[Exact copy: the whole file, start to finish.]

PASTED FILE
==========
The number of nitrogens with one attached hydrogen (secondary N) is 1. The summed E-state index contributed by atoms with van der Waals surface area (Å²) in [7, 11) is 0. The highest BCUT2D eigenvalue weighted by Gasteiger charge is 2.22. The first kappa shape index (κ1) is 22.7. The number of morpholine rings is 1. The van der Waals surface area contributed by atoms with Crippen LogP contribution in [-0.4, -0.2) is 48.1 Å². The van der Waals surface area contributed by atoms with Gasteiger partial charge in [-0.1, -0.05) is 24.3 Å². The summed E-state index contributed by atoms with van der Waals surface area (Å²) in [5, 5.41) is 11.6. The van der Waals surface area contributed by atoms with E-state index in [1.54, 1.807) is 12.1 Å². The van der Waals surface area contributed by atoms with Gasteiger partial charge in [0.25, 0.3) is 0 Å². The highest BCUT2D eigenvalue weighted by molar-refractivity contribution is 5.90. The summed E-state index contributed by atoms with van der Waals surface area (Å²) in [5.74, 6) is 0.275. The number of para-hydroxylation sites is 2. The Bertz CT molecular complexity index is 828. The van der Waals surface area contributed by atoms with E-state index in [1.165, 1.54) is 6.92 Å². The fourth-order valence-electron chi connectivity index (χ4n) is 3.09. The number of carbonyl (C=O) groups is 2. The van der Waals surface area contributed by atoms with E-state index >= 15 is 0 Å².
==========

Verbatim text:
The number of nitrogens with one attached hydrogen (secondary N) is 1. The summed E-state index contributed by atoms with van der Waals surface area (Å²) in [7, 11) is 0. The highest BCUT2D eigenvalue weighted by Gasteiger charge is 2.22. The first kappa shape index (κ1) is 22.7. The number of morpholine rings is 1. The van der Waals surface area contributed by atoms with Crippen LogP contribution in [-0.4, -0.2) is 48.1 Å². The van der Waals surface area contributed by atoms with Gasteiger partial charge in [-0.1, -0.05) is 24.3 Å². The summed E-state index contributed by atoms with van der Waals surface area (Å²) in [5, 5.41) is 11.6. The van der Waals surface area contributed by atoms with E-state index in [1.54, 1.807) is 12.1 Å². The van der Waals surface area contributed by atoms with Gasteiger partial charge in [0.25, 0.3) is 0 Å². The highest BCUT2D eigenvalue weighted by molar-refractivity contribution is 5.90. The summed E-state index contributed by atoms with van der Waals surface area (Å²) in [5.74, 6) is 0.275. The number of para-hydroxylation sites is 2. The Bertz CT molecular complexity index is 828. The van der Waals surface area contributed by atoms with E-state index in [1.165, 1.54) is 6.92 Å². The fourth-order valence-electron chi connectivity index (χ4n) is 3.09. The number of carbonyl (C=O) groups is 2. The van der Waals surface area contributed by atoms with E-state index >= 15 is 0 Å².